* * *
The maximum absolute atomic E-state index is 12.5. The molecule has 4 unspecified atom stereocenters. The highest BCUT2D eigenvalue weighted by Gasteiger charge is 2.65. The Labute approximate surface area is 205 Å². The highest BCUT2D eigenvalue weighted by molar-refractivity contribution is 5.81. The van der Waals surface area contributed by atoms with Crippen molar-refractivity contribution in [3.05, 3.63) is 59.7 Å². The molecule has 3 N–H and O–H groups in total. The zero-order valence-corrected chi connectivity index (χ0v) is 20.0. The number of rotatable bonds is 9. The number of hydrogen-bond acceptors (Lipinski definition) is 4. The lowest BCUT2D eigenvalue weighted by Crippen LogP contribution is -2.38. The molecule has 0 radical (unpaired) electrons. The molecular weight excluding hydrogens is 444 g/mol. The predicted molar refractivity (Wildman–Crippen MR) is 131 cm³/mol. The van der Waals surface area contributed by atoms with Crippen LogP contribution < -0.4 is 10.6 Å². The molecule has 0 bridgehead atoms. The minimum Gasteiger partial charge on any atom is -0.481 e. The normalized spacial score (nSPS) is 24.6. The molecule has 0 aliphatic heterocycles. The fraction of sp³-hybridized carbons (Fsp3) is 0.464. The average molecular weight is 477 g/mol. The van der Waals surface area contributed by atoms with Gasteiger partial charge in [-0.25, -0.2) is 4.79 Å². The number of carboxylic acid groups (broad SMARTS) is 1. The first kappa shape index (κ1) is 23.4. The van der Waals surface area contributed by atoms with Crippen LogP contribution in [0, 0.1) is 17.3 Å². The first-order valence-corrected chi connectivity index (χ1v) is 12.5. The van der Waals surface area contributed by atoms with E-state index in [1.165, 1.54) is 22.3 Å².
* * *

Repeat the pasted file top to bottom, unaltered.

The maximum absolute atomic E-state index is 12.5. The molecule has 4 unspecified atom stereocenters. The highest BCUT2D eigenvalue weighted by Gasteiger charge is 2.65. The Labute approximate surface area is 205 Å². The highest BCUT2D eigenvalue weighted by molar-refractivity contribution is 5.81. The van der Waals surface area contributed by atoms with Crippen molar-refractivity contribution in [3.05, 3.63) is 59.7 Å². The molecule has 3 N–H and O–H groups in total. The zero-order valence-corrected chi connectivity index (χ0v) is 20.0. The number of rotatable bonds is 9. The number of hydrogen-bond acceptors (Lipinski definition) is 4. The lowest BCUT2D eigenvalue weighted by Crippen LogP contribution is -2.38. The molecule has 0 radical (unpaired) electrons. The molecular weight excluding hydrogens is 444 g/mol. The predicted molar refractivity (Wildman–Crippen MR) is 131 cm³/mol. The van der Waals surface area contributed by atoms with Crippen LogP contribution < -0.4 is 10.6 Å². The molecule has 0 bridgehead atoms. The minimum Gasteiger partial charge on any atom is -0.481 e. The normalized spacial score (nSPS) is 24.6. The molecule has 0 aliphatic heterocycles. The fraction of sp³-hybridized carbons (Fsp3) is 0.464. The average molecular weight is 477 g/mol. The van der Waals surface area contributed by atoms with Gasteiger partial charge in [-0.25, -0.2) is 4.79 Å². The number of carboxylic acid groups (broad SMARTS) is 1. The first kappa shape index (κ1) is 23.4. The van der Waals surface area contributed by atoms with Crippen LogP contribution in [0, 0.1) is 17.3 Å². The first-order valence-corrected chi connectivity index (χ1v) is 12.5. The van der Waals surface area contributed by atoms with E-state index in [1.165, 1.54) is 22.3 Å².